Only four percent of Americans say that gun violence or gun issues constitute the most important problem facing the country today, based on our April 4-7 monthly update of the "most important problem" measure. This puts guns in the same four percent category as immigration issues, education, and the situation with North Korea.
This also puts guns -- on this measure -- well below a number of other economic and governmental issues (we'll have a full discussion of these results on Monday at gallup.com).
Trend wise, the mention of gun issues is about where it has been since December, when it jumped to four percent from virtually no mentions in November. This increase was, no doubt, a direct result of the impact of the Newtown, Conn. elementary school shootings. The mention of guns as the most important problem has stayed at about this level since December -- at four percent in January, six percent in February, and four percent in March and April.
Does the very low level of mentions of gun violence as the nation's top problem mean that Americans don't want Congress to pass gun legislation? No, I don't think this is the case. This type of top-of-mind question is, by its nature, exclusionary. We actually allow respondents to name more than one issue, and many do. But by its nature, this question focuses the respondents in on "the" most important problem. And just because few Americans volunteer that guns are the most important problem off the top of their heads doesn't mean that this isn't considered to be an important priority when measured in different ways.
However, a Pew Research poll conducted Jan. 9-13 of this year asked Americans to rate 21 issues in terms of being top priorities for the president and Congress. The results showed a range from 86% who said that strengthening the economy was a top priority to 28 percent who said that dealing with global warming was a top priority.
"Strengthening gun laws" came in fourth from the bottom, with 37 percent saying that it was a top priority.
In short, both an open-ended question asking about the nation's top problems and a closed list of questions asking Americans to rate issues as priorities show the same thing. Gun issues have a relatively low priority.
A January Gallup survey approached this topic in a somewhat different way and found that 51 percent of Americans were dissatisfied with the nation's gun laws, while 43 percent were satisfied. This 51 percent dissatisfaction rating put gun laws at about the middle of the list of those issues measured. Other elements of American life where more than half were dissatisfied included the nation's policies on crime, the quality of public education, healthcare, immigration, the amount Americans pay in taxes, the nation's efforts to deal with poverty, and in particular the state of the nation's economy (79 percent dissatisfied).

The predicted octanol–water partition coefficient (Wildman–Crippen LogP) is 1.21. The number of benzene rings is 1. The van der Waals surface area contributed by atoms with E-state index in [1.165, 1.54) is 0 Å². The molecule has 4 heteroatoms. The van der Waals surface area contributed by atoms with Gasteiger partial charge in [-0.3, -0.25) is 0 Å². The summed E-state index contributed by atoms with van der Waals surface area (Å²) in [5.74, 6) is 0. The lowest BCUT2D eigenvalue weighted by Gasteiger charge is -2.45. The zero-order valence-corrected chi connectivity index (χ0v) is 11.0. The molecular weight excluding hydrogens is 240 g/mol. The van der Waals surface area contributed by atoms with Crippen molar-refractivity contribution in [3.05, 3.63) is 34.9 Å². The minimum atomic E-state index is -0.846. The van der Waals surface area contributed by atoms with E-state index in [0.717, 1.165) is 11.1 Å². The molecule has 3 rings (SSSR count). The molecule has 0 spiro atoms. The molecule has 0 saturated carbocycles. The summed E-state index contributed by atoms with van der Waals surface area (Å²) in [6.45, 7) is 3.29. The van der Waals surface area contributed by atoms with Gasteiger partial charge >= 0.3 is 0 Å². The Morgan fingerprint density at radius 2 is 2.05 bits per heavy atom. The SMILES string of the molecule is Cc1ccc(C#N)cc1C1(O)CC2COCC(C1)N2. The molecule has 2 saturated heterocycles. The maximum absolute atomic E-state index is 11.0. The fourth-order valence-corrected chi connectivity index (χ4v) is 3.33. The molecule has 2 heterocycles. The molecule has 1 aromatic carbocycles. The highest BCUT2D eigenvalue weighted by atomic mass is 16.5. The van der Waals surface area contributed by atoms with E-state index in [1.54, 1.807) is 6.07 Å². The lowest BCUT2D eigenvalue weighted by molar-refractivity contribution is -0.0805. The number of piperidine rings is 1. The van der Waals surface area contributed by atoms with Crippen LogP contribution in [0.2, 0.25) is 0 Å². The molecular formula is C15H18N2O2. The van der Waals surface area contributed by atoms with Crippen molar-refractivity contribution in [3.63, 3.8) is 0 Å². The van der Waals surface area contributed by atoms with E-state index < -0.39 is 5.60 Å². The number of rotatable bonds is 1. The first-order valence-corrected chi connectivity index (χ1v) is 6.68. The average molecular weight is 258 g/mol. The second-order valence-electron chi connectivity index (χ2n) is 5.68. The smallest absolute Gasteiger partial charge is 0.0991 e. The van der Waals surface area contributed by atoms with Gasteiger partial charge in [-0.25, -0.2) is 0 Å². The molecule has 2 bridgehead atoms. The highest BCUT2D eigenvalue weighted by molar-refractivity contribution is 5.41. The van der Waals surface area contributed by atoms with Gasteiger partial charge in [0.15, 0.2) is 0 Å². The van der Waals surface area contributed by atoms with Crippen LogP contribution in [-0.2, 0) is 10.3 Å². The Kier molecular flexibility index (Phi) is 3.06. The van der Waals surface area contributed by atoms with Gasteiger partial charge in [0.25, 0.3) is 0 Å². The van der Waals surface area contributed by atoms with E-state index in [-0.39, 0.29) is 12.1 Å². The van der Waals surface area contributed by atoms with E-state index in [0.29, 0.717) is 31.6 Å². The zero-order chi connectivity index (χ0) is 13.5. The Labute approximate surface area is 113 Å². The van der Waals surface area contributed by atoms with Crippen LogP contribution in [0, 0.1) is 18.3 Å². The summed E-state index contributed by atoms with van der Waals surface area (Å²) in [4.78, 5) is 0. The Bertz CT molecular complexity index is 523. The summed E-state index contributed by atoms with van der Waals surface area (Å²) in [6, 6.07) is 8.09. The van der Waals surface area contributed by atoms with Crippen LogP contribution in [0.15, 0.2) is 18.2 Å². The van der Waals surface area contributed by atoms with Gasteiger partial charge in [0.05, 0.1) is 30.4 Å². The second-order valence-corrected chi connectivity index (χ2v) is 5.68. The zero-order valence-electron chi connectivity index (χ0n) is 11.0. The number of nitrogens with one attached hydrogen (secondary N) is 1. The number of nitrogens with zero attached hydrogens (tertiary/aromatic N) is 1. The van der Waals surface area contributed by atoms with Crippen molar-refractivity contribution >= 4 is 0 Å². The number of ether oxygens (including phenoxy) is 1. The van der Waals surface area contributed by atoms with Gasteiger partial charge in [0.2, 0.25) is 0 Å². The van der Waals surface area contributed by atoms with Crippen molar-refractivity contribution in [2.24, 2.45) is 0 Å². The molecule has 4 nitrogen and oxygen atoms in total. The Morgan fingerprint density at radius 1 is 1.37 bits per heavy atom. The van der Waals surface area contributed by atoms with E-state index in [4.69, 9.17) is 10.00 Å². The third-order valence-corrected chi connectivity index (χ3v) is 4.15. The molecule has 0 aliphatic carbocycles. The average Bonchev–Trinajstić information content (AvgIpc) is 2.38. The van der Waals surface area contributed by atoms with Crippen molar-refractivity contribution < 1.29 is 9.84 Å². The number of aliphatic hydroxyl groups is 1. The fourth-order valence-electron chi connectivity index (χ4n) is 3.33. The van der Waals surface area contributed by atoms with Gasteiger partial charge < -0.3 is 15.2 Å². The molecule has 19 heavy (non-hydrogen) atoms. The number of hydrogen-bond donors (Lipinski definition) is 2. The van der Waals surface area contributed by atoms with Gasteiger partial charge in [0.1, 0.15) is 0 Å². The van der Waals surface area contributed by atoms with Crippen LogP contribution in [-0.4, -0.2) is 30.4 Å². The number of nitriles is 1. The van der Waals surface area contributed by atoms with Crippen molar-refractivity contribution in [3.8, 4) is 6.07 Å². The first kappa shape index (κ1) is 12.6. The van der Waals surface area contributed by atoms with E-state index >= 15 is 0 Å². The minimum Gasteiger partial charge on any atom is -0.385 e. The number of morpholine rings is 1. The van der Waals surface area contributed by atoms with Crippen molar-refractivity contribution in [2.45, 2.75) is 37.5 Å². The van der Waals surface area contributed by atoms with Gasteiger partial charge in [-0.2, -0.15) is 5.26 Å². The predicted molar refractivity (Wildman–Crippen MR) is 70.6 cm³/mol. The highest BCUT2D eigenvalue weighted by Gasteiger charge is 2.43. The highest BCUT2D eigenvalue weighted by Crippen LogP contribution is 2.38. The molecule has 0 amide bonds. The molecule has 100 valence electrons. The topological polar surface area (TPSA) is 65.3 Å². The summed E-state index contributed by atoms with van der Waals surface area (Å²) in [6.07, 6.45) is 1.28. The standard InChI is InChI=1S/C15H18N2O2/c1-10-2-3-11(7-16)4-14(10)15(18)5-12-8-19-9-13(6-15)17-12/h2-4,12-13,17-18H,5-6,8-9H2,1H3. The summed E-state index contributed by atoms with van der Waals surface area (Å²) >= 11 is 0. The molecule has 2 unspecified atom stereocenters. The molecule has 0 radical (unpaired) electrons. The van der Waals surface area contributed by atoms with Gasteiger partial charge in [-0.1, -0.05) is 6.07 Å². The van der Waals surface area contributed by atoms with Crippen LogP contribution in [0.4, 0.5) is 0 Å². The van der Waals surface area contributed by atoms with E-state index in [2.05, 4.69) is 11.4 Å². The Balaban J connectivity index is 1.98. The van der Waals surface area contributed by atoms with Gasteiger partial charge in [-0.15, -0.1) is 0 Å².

So gun laws were not high on the list of concerns using this measure either, although the finding that slightly more than half were dissatisfied indicates some level of concern. (But a follow-up question asked of those who were dissatisfied with the nation's gun laws showed that not all of this dissatisfaction was because the laws should be made stronger; some thought the laws should be made less strong, while others didn't know or couldn't say.)
This is not to say that Americans are not in favor of stronger gun violence control measures. As my colleague Lydia Saad summarized in her review of the gun violence control measures proposed by President Obama a couple of months ago:
"Given the chance to vote 'for' or 'against' each of nine key proposals included in President Barack Obama's plan to reduce gun violence, Americans back all nine. Americans are most likely to be in favor of requiring background checks for all gun sales (91 percent), increasing funding for mental health programs aimed at youth (82 percent), increasing funding for programs to train law enforcement and schools in responding to active armed attacks (79 percent), and increasing criminal penalties for people who buy guns for others -- so-called straw purchasers (75 percent)."
So Americans favor laws that would be aimed at controlling gun violence, but the data don't suggest that passing such laws is their highest priority at this point in time.
None of this speaks to the issue of intense focus on this issue among niche groups of Americans. That issue is of course of significant concern to Representatives and Senators seeking re-election. Smaller groups of gun activists -- on either side of the issue -- can make a difference in close elections. So elected officials in Washington face a situation in which they recognize that the average American favors passing gun violence control measures (particularly measures like background checks), but one in which the average American does not consider these measures to be of the highest priority. But, a situation in which the officials may well recognize that smaller groups of constituents in his or her district or state may care very deeply about gun measures, making their decisions on how to handle pending gun legislation complicated indeed.